United Church of God

The Eighth Day—A Time of Restoration

You are here

The Eighth Day—A Time of Restoration

Login or Create an Account

With a UCG.org account you will be able to save items to read and study later!

Sign In | Sign Up


Some phone calls are remembered more than others. I well remember the call that woke me from sleep to tell me my father had died. That wakeup call stays with me to this day.

My father had been fighting cancer for two years. Just a few weeks before the call I had been home to see him. He was confined to bed by then. My mother had to do everything for him. She was a constant and caring presence. When I said goodbye I thought this could well be the last time I would see him. He made a comment about my eldest son, who was in the room, I bent over to kiss him, and then he turned to the window and I left the room.

My brother called that morning and said my father had died just a few minutes earlier. I dressed and walked to a restaurant across the street from my hotel and got a cup of coffee. As I sorted through my thoughts and emotions it came to me what day this was. It was the biblical Eighth Day. The Feast of Tabernacles had ended the night before, and I would be gathering in a few hours with fellow Church members to observe the day.

The Eighth Day

Since then I have continued to observe the Eighth Day festival, one of God’s annual Holy Days. Always on every annual occasion I have thought about it as the day my father died and the time when I will again see my father live through a resurrection.

The Eighth Day pictures the time when all who have ever lived and died without knowing the one true God and His Son Jesus Christ, will return to physical life, to have their one opportunity for eternal salvation. It is the day of salvation for “the rest of the dead,” the unknown numbers of humans who never knew the “one true God” (John 17:3).

There, in one direct sentence, is the answer to so many questions people have about the meaning of life, the reason for suffering and the answer to why there is evil in the world. God the merciful, God the Creator of all life, wills that all who have lived might have a chance for salvation.

The Rest of the Dead

In the book of Revelation the apostle John was given detailed visions of events that will close this age and bring to earth the rule of Jesus Christ. Many other prophecies give various elements of this truth, including what is specifically called a “first resurrection” of a group of saints who will live and reign with Christ for a thousand years. Those saints in this resurrection will sit on thrones and make judgments (Revelation 20:4-6).

This “first” resurrection is mentioned in other places. Here it is connected to a specific length of time, a thousand years, a period also known as the Millennium, a period described elsewhere as the “times of restoration of all things” (Acts 3:21) when the earth will be restored to what God intended from the beginning of creation.

In verse 5 there is the statement: “But the rest of the dead did not live again until the thousand years were finished.” Here we find reference to a specific group of people. Who are they? Where do they fit in the purpose of God? Let’s read on. Verse 7 tells us after the thousand years are expired Satan is released from the bottomless pit and is allowed to deceive people once again. This ends when fire from God devours those who do his bidding and the devil is cast into the lake of fire to be tormented forever (Revelation 20:7-10).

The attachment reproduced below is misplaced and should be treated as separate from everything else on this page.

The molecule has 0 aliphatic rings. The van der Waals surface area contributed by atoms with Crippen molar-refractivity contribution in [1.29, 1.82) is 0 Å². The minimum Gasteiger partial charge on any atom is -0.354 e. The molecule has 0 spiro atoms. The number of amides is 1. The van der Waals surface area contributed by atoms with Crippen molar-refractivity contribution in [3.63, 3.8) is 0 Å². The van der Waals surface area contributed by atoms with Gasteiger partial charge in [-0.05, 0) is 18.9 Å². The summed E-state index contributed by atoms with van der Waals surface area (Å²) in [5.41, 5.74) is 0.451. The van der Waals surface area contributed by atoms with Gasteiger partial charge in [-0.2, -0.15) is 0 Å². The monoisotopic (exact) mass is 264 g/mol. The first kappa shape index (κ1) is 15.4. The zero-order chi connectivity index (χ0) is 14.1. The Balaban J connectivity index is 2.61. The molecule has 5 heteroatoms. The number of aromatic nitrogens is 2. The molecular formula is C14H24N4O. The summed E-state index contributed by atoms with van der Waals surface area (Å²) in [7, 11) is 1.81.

“Then I saw a great white throne and Him who sat on it, from whose face the earth and heaven fled away. And there was found no place for them. And I saw the dead, small and great, standing before God, and books were opened. And another book was opened, which is the Book of Life. And the dead were judged according to their works, by the things which were written in the books. The sea gave up the dead who were in it, and Death and Hades delivered up the dead who were in them. And they were judged, each one according to his works” (Revelation 20:11-13).

Here is described the most hope-filled of passages from the Bible. Here, after the thousand-year period of restoration and a final removal of the source of all evil from the earth, is described a resurrection different from that called the first. It is a resurrection to judgment for the dead. Their life is judged by what is written in books that are opened. These are the books of the Bible whose understanding is first opened to them at that time. In other words, this passage is describing the masses of the world who never had a day of salvation. They lived for however long on the earth, loving, marrying, living life as it had been dealt to them and making the best of it, seeking to live a sensible life.

This resurrection is for the pagan and the agnostic. For the atheist who cursed the idea of God. For the pagan who worshipped many gods, hoping that one would hear him or her and help make sense of life. This resurrection is for those who lived lives of alienation not only from God but from the civil society of their day. This resurrection is for those like my father who was a good man but who saw no need for religion in his life. This resurrection is for the dead, “small and great,” who will have their first chance to know the one true God and enter into life eternal.

Better for Sodom and Gomorrah